Yesterday was the first day back at school after Spring Break. I didn't think I'd have work, but I was fortunate enough to find a job in Kindergarten just down the street from home.
I figured subbing for kinders on the first day back from break would be a little bit of a challenge. The fact that they were forecasting rain made me a little more tense, but lately we've had a lot of off-base weather reports, so I wasn't terribly worried.
I really do love Kindergarten. The kids can be fantastic or monstrous, and I've certainly had groups at both ends of the spectrum. This group of kids was quite good. Unfortunately, they got less "good" as the day went on and they were stuck inside. That's not their fault, but it makes for a headache by 3pm.
The rain started at about 10:00, ten minutes before recess. The classroom was large, the kids didn't fight with each other and there were only 21 of them, so it was all good. Sadly, it kept on raining.
I don't think the classroom teacher suspected that it would rain, because he didn't leave me a copy of the rainy day schedule. The office gave me a copy of the bell schedule when I checked in, but that was just for regular days. So, imagine my surprise at 11:15 when I was just getting the room cleaned up so I could line the kids up for lunch at 11:25 when an announcement came over the speaker saying that we would be on rainy day schedule and that kinders would be having lunch at 11:15. Are you kidding me?
So, I rushed them through cleaning and lining up...the poor kids...and it took me until 11:30 to get them through the lunch line and seated. Then another teacher tells me to hurry because I only get 30 minutes for my own lunch. (And that's 30 from 11:15.) So....I had 15 minutes to visit the restroom and gulp down some food. I'm a flexible person when it comes to last minute changes. I figure they're paying me to be there, so I don't really care about recess duty or how long my lunch break is, but a person needs a bio-break once in a while!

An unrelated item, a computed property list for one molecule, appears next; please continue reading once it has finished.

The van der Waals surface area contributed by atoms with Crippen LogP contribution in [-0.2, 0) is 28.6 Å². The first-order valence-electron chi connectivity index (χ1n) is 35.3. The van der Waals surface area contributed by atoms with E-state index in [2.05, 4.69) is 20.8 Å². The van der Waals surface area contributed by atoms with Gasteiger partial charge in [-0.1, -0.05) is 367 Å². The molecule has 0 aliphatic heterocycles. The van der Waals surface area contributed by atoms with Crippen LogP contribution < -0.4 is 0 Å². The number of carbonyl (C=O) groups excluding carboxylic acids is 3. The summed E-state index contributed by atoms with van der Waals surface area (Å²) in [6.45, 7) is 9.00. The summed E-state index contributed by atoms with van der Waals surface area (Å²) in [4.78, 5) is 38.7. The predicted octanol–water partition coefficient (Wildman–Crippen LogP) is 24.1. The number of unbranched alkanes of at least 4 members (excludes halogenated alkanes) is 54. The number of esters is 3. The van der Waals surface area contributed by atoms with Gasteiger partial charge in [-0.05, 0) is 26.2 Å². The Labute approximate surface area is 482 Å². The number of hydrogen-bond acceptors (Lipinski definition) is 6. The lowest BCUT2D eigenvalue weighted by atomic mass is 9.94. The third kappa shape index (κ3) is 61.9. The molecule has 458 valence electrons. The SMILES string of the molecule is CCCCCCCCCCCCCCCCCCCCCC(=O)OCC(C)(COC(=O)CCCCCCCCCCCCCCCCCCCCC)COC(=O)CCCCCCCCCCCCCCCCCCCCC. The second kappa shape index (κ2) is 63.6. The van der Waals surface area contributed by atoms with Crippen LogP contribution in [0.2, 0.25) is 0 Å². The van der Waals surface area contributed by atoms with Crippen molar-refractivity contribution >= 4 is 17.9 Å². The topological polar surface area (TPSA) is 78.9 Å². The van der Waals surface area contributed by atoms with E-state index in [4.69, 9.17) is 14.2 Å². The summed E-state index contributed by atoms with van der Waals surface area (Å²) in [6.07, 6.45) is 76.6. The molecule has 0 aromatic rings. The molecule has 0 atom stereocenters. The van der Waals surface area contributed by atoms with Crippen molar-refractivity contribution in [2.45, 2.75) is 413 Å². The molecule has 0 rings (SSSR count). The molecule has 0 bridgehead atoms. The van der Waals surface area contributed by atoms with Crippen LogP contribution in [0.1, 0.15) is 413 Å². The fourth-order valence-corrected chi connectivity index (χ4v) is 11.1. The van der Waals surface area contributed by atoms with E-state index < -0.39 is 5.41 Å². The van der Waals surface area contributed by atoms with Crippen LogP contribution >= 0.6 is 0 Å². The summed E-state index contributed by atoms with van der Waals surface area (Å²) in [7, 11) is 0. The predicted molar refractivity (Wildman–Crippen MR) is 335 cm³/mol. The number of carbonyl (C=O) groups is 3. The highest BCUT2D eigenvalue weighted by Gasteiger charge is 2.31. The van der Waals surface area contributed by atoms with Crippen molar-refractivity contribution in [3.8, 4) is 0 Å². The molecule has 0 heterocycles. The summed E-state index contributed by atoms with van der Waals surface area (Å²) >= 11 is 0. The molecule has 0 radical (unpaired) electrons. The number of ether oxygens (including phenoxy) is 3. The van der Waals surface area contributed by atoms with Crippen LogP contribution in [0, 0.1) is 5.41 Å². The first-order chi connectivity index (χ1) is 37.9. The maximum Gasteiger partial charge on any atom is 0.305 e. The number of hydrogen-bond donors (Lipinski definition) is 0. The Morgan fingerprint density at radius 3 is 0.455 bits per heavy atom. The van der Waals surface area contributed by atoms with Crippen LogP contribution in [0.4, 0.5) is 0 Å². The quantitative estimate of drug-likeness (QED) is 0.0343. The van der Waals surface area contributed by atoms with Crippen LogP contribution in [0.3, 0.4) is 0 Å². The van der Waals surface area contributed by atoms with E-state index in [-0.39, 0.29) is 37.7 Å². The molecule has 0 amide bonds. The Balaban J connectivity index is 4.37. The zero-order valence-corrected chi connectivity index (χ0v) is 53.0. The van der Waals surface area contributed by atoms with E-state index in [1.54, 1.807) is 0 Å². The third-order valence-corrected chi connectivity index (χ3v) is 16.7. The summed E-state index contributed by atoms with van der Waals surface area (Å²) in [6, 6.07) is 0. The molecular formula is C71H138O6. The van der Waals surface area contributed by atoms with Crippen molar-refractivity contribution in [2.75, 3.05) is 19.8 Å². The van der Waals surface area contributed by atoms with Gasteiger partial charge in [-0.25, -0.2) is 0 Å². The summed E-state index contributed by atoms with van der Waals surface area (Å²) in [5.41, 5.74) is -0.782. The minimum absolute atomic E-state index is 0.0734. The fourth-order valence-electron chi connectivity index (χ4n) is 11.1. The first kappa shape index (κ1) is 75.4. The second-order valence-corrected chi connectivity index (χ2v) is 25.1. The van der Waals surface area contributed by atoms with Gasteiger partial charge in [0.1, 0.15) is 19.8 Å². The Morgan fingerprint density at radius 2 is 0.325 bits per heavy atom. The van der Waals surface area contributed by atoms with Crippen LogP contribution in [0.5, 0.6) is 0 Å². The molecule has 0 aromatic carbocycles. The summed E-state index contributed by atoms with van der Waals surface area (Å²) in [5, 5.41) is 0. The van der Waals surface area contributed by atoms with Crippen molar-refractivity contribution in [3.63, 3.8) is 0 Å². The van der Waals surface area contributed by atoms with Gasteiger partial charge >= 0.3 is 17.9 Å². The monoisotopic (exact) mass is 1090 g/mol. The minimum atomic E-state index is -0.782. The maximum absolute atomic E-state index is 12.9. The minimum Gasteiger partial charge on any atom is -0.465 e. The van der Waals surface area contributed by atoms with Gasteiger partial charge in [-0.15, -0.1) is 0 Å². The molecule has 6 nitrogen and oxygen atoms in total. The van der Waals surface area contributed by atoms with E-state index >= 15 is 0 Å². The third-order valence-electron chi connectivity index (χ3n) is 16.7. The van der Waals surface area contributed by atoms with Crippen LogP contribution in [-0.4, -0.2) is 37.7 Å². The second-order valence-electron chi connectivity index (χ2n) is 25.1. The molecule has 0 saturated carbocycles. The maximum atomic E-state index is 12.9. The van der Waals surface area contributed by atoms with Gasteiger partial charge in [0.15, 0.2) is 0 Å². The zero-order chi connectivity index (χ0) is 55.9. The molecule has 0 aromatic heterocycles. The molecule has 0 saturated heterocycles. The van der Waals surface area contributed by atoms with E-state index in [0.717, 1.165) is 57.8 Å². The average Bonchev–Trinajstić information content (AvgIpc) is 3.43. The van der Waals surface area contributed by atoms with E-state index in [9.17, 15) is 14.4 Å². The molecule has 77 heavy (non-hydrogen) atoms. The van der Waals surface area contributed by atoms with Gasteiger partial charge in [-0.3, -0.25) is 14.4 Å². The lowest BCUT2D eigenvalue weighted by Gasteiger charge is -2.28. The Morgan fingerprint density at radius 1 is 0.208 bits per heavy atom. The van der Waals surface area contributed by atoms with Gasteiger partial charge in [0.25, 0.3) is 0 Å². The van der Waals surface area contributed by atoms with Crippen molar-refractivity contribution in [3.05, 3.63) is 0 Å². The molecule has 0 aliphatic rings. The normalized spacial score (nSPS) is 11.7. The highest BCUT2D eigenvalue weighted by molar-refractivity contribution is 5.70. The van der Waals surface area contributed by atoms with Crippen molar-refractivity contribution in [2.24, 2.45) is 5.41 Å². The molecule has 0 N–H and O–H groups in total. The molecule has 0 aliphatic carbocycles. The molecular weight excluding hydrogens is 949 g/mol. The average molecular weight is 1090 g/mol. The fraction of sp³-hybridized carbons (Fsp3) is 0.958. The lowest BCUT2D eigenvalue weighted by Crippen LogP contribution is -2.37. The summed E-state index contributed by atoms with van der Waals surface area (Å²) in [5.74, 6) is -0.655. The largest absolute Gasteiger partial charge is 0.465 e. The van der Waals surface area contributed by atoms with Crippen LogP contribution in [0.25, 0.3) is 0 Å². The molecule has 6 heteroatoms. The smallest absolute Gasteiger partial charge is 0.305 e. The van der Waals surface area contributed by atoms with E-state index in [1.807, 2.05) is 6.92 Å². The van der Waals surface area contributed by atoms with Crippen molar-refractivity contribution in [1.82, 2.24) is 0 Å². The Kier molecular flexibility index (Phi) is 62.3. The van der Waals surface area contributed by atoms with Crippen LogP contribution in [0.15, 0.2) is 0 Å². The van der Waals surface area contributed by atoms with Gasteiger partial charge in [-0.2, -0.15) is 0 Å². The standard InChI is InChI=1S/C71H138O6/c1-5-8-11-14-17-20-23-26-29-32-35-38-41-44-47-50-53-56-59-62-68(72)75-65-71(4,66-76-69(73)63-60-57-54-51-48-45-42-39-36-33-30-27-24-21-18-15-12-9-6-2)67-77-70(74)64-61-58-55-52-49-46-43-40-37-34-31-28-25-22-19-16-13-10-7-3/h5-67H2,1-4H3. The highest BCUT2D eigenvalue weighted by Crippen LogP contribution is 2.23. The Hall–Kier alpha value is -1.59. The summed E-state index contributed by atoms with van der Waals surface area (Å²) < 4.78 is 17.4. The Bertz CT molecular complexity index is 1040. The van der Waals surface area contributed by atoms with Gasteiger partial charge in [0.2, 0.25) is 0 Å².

Fortunately, the sun started shining at around noon and the kids were able to play outside for their afternoon recess time.
I'd never been to this particular school before, and they had one program that I absolutely thought was a godsend. The kids who need extra help stayed after the bell for intervention and worked in a small group with the teacher. I dismissed most of the kids at 2:00 and worked with the remaining three of them until 3:00, when the older kids get dismissed. A couple of weeks ago, I was talking to another kindergarten teacher within the same district about the need for such a program. He must have known it existed at this school. His position was that not all kids need extra time in class, but for the children who do, we should offer the personal attention. It seemed reasonable to me, and seeing how calm and ready to work those three kids were during that last hour cemented my opinion on the issue.
Although there are negative things about subbing: low pay, no benefits, not working steadily, and having an extra challenge with classroom management by virtue of not being the person the kids see every day, there is an enormous advantage to traveling throughout different schools and different districts. I really get a chance to see things that work. And that may turn out to be worth it's weight in gold at some point in my career.